(NPR)

Meet the animal that refuses to die

A new video from NPR reporters Robert Krulwich and Adam Cole profiles the seemingly immortal Hydra


Joanna Rothkopf
September 26, 2014 10:07PM (UTC)

Everything dies, right? Wrong, actually. According to NPR reporters Robert Krulwich and Adam Cole, an organism called the hydra has achieved biological immortality in a lab setting.

The extremely charming video below tells the story of a scientist named Daniel Martinez who decided, quite simply, to get some hydra and watch them until they died. This was in the 1990s--they haven't shown any signs of senescence (or biological mortality) yet.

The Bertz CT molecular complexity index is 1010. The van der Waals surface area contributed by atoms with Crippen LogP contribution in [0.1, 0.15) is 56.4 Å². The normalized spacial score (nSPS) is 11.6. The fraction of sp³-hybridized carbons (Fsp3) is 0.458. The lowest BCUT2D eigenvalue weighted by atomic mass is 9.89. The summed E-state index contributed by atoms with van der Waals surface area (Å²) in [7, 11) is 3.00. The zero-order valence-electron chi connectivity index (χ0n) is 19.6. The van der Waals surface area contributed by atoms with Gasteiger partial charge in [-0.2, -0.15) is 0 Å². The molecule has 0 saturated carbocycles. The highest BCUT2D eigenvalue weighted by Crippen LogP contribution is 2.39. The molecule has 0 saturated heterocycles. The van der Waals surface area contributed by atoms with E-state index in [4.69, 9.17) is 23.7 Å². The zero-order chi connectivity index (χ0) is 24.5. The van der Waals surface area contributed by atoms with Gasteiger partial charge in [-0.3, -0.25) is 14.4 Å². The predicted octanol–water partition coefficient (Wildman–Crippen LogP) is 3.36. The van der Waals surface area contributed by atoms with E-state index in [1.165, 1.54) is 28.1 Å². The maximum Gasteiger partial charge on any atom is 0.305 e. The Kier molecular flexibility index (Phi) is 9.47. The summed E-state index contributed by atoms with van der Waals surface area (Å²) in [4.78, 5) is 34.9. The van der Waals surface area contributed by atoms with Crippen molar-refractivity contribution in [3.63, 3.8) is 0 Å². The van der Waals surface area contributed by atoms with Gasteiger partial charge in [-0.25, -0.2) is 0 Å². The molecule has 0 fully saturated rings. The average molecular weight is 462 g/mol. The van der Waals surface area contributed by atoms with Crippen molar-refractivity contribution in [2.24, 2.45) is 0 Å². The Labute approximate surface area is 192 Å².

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This is weird, explains Krulwich, because in biology, there is a correlation between the age one has babies and the age that one dies. If you're a fly, for instance, you have your babies after a few weeks, and die after a few months. If you're an elephant, you wait 13 years to have babies and then die when you're 40 or 50. Hydra reproduce after only a few days, but so far have shown no signs of coming close to dying, even though they technically should have after a number of weeks.

Watch the video below to find out why.


Joanna Rothkopf

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